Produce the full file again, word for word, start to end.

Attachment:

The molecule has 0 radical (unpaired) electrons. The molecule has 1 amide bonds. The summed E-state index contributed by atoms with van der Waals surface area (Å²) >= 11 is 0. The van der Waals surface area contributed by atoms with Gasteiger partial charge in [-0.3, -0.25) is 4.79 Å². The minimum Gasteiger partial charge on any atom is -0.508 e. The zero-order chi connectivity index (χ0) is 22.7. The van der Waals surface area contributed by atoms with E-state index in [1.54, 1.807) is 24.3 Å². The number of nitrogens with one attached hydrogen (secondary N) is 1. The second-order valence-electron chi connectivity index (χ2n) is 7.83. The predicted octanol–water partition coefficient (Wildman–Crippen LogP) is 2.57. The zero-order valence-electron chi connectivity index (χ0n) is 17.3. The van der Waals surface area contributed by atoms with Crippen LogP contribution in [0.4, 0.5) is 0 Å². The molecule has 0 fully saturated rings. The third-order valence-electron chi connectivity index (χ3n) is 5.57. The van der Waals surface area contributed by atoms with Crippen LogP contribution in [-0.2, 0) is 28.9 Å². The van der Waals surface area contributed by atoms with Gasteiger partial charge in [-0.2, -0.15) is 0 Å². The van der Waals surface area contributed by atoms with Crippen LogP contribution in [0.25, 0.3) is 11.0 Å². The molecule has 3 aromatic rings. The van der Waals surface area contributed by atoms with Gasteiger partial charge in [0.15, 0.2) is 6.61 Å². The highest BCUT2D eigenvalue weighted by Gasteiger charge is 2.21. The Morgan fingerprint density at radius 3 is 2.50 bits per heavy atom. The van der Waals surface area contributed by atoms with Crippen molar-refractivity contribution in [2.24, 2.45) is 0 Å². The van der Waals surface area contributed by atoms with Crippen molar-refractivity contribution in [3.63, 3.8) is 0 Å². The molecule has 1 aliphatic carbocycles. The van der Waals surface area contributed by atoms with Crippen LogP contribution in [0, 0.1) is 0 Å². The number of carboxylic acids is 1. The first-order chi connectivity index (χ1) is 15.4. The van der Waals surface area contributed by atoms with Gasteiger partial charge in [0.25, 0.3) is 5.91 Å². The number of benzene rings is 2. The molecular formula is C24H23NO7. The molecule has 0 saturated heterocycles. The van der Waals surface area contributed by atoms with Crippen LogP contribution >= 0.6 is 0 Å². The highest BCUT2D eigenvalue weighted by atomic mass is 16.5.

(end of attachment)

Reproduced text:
The molecule has 0 radical (unpaired) electrons. The molecule has 1 amide bonds. The summed E-state index contributed by atoms with van der Waals surface area (Å²) >= 11 is 0. The van der Waals surface area contributed by atoms with Gasteiger partial charge in [-0.3, -0.25) is 4.79 Å². The minimum Gasteiger partial charge on any atom is -0.508 e. The zero-order chi connectivity index (χ0) is 22.7. The van der Waals surface area contributed by atoms with E-state index in [1.54, 1.807) is 24.3 Å². The number of nitrogens with one attached hydrogen (secondary N) is 1. The second-order valence-electron chi connectivity index (χ2n) is 7.83. The predicted octanol–water partition coefficient (Wildman–Crippen LogP) is 2.57. The zero-order valence-electron chi connectivity index (χ0n) is 17.3. The van der Waals surface area contributed by atoms with Crippen LogP contribution in [0.4, 0.5) is 0 Å². The molecule has 0 fully saturated rings. The third-order valence-electron chi connectivity index (χ3n) is 5.57. The van der Waals surface area contributed by atoms with Crippen LogP contribution in [-0.2, 0) is 28.9 Å². The van der Waals surface area contributed by atoms with Gasteiger partial charge in [-0.2, -0.15) is 0 Å². The van der Waals surface area contributed by atoms with Crippen LogP contribution in [0.25, 0.3) is 11.0 Å². The molecule has 3 aromatic rings. The van der Waals surface area contributed by atoms with Gasteiger partial charge in [0.15, 0.2) is 6.61 Å². The highest BCUT2D eigenvalue weighted by Gasteiger charge is 2.21. The Morgan fingerprint density at radius 3 is 2.50 bits per heavy atom. The van der Waals surface area contributed by atoms with Crippen molar-refractivity contribution in [2.24, 2.45) is 0 Å². The van der Waals surface area contributed by atoms with Crippen molar-refractivity contribution in [3.63, 3.8) is 0 Å². The molecule has 1 aliphatic carbocycles. The van der Waals surface area contributed by atoms with Crippen LogP contribution in [0, 0.1) is 0 Å². The number of carboxylic acids is 1. The first-order chi connectivity index (χ1) is 15.4. The van der Waals surface area contributed by atoms with Gasteiger partial charge in [0.25, 0.3) is 5.91 Å². The number of benzene rings is 2. The molecular formula is C24H23NO7. The molecule has 0 saturated heterocycles. The van der Waals surface area contributed by atoms with Crippen LogP contribution >= 0.6 is 0 Å². The highest BCUT2D eigenvalue weighted by atomic mass is 16.5.